Monday, December 7, 2015

Follow Up

One of the biggest mistakes network marketers make is failing to follow up – with leads, with new customers, with past customers, and with inactive customers. Treating transactions as isolated events rather than a chain of interactions means you see your customers as commodities, and they will view you the same way. In this post, I’m going to address why you need to follow up with each of these categories:

  1. Following up with leads. You’ve got an inbox full of contact information from a promotion you posted on your website. You send out a generic informational email and ask them to contact you if interested. Now what? Well, if you’re like most network marketers, you’ll do nothing. That’s right – nothing! Most people seem to think their job is done when they have collected the names and sent out an email, but that one contact by itself may mean nothing. You need to actually continue to contact the names collected to try to convert them from a lead to a customer or business partner. Studies show it takes an average of 7 contacts before a person makes up their mind.  Don't be too aggressive.  But do stay in touch and continue to share the benefits of your business and your products.  
  2. Following up with new customers. The time when a little extra effort can make the biggest impact is right after a new customer has purchased with you. They may be feeling a little unsure of their purchase and hearing from you at this vulnerable time will definitely reassure them that they made the right decision. It’s also a perfect time to head off any problems or answer questions – and to see if they regret NOT purchasing something they were thinking about!
  3. Following up with past customers. Don’t assume that your customer will contact you directly when they run out of something or want to make another purchase. Most people are lazy and will just as easily buy from a competitor or from the mall or other retail shop if you don’t make the effort to contact them. More than one direct sales rep has lost a customer to the mall because they weren’t in front of the customer when a re-order or replacement was needed!
  4. Following up with inactive customers. If you haven’t heard from a previous customer for a while, don’t assume everything is okay, or that they would contact you if they needed something. Make the effort to phone them to see where they are. Do they need a new item? Are they unhappy with a previous purchase? Did they lose your number? Whatever the situation, you’re better off hearing from them directly than letting them die a slow death because you couldn’t be bothered to get back in touch.
Following up – and following up when you say you will – is a critical part of good direct sales. Many experts recommend the three days – three weeks – three months approach, following up at each of those intervals after the initial contact. While that’s a good rule of thumb, even better is working with your customers and your unique business to do what’s right for them and for you.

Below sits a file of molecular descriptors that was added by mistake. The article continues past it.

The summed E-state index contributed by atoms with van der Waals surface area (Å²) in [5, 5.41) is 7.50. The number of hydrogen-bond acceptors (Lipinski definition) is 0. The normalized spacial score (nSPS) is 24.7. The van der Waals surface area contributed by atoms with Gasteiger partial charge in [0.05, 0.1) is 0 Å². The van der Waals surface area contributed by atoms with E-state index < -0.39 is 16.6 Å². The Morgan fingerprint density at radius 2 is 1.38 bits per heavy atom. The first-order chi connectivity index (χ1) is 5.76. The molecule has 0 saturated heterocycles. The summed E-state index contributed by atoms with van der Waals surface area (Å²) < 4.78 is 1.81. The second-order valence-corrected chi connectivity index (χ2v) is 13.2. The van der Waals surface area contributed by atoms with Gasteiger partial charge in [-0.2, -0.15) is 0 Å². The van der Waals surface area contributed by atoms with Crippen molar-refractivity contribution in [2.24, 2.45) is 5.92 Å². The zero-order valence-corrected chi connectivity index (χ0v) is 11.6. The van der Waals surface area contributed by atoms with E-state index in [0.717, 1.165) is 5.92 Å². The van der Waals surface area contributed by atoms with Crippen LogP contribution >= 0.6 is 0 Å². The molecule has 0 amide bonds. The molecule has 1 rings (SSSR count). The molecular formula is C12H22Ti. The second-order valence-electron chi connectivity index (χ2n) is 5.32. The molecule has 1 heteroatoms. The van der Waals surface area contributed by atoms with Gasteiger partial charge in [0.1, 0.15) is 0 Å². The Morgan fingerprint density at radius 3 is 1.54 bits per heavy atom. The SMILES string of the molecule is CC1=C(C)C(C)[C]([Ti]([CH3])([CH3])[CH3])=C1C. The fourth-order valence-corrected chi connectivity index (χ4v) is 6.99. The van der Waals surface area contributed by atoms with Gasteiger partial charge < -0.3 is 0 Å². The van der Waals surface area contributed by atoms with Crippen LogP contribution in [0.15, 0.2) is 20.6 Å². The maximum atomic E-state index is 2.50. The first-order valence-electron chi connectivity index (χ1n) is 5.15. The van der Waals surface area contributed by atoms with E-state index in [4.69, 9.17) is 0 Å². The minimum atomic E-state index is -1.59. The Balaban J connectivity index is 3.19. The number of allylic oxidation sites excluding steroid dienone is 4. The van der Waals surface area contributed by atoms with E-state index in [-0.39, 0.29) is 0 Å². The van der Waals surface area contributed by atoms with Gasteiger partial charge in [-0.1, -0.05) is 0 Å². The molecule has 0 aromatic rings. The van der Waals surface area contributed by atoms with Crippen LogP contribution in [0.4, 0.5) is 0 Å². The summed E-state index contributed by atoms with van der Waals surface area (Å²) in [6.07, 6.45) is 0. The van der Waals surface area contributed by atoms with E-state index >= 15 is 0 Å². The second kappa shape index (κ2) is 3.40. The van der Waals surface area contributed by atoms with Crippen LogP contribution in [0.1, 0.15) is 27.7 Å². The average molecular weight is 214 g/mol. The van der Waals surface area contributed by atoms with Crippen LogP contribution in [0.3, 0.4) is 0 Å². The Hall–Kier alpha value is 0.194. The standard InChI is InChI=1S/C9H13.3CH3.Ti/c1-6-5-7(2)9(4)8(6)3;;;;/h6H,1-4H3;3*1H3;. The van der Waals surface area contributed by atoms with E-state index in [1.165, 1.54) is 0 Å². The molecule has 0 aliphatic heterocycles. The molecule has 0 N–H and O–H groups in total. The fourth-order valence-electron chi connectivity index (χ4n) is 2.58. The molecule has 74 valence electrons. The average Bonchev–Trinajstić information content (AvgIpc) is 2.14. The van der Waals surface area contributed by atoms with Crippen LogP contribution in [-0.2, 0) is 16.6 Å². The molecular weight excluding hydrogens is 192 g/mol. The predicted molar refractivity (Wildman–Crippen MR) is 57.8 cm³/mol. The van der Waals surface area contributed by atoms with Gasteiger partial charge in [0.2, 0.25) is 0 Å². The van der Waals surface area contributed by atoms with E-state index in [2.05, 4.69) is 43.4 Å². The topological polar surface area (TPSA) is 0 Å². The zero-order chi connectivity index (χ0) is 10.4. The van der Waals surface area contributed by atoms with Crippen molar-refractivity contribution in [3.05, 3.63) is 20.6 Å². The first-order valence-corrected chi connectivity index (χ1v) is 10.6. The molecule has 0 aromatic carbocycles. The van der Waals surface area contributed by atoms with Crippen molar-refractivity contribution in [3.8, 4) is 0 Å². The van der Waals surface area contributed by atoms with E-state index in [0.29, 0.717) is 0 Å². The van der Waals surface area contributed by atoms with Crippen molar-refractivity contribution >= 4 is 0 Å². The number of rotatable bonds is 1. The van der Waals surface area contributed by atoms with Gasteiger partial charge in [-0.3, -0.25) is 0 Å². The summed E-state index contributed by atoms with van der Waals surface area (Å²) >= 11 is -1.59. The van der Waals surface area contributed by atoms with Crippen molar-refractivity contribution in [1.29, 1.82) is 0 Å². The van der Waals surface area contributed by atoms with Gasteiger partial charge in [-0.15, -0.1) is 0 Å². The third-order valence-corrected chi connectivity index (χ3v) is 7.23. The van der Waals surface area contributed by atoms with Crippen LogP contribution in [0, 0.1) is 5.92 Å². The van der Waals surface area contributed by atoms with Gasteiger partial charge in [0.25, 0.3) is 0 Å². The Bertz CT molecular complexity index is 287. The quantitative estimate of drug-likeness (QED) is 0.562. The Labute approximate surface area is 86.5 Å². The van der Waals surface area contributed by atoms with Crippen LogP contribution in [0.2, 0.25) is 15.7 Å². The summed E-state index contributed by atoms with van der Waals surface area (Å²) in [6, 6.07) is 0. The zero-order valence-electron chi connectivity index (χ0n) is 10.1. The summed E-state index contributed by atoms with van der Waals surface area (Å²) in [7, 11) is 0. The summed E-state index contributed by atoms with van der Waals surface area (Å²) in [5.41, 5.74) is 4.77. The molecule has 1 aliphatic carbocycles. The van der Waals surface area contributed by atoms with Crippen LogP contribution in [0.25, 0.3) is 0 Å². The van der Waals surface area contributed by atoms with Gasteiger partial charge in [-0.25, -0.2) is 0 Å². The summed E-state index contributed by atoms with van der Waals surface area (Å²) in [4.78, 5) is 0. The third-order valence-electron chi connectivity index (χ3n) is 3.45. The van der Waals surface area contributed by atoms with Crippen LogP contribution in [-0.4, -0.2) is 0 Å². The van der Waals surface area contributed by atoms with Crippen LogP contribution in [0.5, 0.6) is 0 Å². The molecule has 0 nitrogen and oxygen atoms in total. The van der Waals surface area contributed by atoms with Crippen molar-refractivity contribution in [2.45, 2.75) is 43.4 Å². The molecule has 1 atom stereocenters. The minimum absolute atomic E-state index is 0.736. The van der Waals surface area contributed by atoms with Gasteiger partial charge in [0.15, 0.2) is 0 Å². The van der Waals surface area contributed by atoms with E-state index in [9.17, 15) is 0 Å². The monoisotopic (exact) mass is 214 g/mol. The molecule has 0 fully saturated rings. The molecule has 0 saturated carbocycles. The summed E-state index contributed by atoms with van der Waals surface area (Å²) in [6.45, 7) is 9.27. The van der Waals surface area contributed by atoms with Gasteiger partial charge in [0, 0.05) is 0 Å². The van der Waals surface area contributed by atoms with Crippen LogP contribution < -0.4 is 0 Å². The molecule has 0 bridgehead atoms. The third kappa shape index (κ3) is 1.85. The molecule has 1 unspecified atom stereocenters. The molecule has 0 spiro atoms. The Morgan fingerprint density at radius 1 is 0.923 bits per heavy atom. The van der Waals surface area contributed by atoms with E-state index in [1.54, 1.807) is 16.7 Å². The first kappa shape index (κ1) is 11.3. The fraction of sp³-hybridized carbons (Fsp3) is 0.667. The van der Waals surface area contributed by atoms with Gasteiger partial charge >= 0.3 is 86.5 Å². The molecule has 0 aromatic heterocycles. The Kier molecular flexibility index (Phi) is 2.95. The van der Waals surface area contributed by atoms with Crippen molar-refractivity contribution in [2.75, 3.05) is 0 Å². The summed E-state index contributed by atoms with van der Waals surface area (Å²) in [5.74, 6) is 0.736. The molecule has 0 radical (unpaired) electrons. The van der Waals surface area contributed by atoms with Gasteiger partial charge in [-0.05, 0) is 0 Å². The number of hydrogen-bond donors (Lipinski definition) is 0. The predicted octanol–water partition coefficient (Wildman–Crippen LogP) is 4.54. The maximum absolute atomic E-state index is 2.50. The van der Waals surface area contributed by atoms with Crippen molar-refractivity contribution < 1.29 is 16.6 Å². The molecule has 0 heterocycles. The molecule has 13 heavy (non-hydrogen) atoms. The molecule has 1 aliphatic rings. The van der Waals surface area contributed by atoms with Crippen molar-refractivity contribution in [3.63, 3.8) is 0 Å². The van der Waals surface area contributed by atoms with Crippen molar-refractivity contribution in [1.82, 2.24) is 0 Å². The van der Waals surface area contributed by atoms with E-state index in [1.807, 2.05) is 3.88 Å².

Sunday, December 6, 2015

Know Your Customers

One of the benefits that small businesses – including direct salespeople – have over large, big-box retailers, is the ability to get to know your customers on a more intimate level. But to really use that relationship to maximize your profits, you need to go beyond first-name basis. You need to know them as a friend, and that takes work. Here’s how you can establish a relationship that pays big dividends:

  1. Make it authentic. It’s obvious when someone is being nice to you or expressing interest only to make a sale. That’s the last thing you want your customers to think, so your interest in them has to come from a place of true service. Yes, you’re hoping you’ll make money, but your real motivation needs to be one of service. Keep your eyes on their hearts, not on their wallets.
  2. Start a customer information file. Whether it’s a box of index cards you jot notes on, a computer program, or a binder, have a way to track your customers, what they order, and other pertinent information. At a minimum you should know their family members’ names, their birthday, and their contact information, as well as their preferred means of contact (mail, email, phone, etc.).
  3. Contact them regularly. Your customers should hear from you at a minimum of once a month. Any less, and they will forget about you. Depending on your business, you may find that a once-a-week schedule is preferable. That doesn’t mean you need to call all your customers every week! Your schedule might look like this:
    Week One – Phone call
    Week Two – Emailed newsletter with tips
    Week Three – Postcard reminder
    Week Four – Email announcement of special sale or product

    Many of these can be done in bulk, making it just as easy to send 100 as one. To make sure the information you send is welcome, make it useful. Tips, resources, savings, ways to use the products they already have… these are all wonderful options.
  4. Use product delivery to increase connection. If your business is one where you actually deliver product to your customer, you have one more opportunity to further your relationship. When your customer comes to pick up his or her order, or you swing by to drop it off, this is a great unstructured chance to get to know them better. There’s no stress because you’re not in the middle of a sales presentation, and you already know your customer likes you because they purchased from you! Use this opportunity to find out how the customer plans on using their purchases, what additional questions they have, and how your business fits into their overall life. If you visit their home, you may have the opportunity to meet their family and get a glimpse of their life. Take advantage of it!
Your customers are better than gold. Treat them that way, and you’ll enjoy the benefits of a positive relationship, both personally and professionally.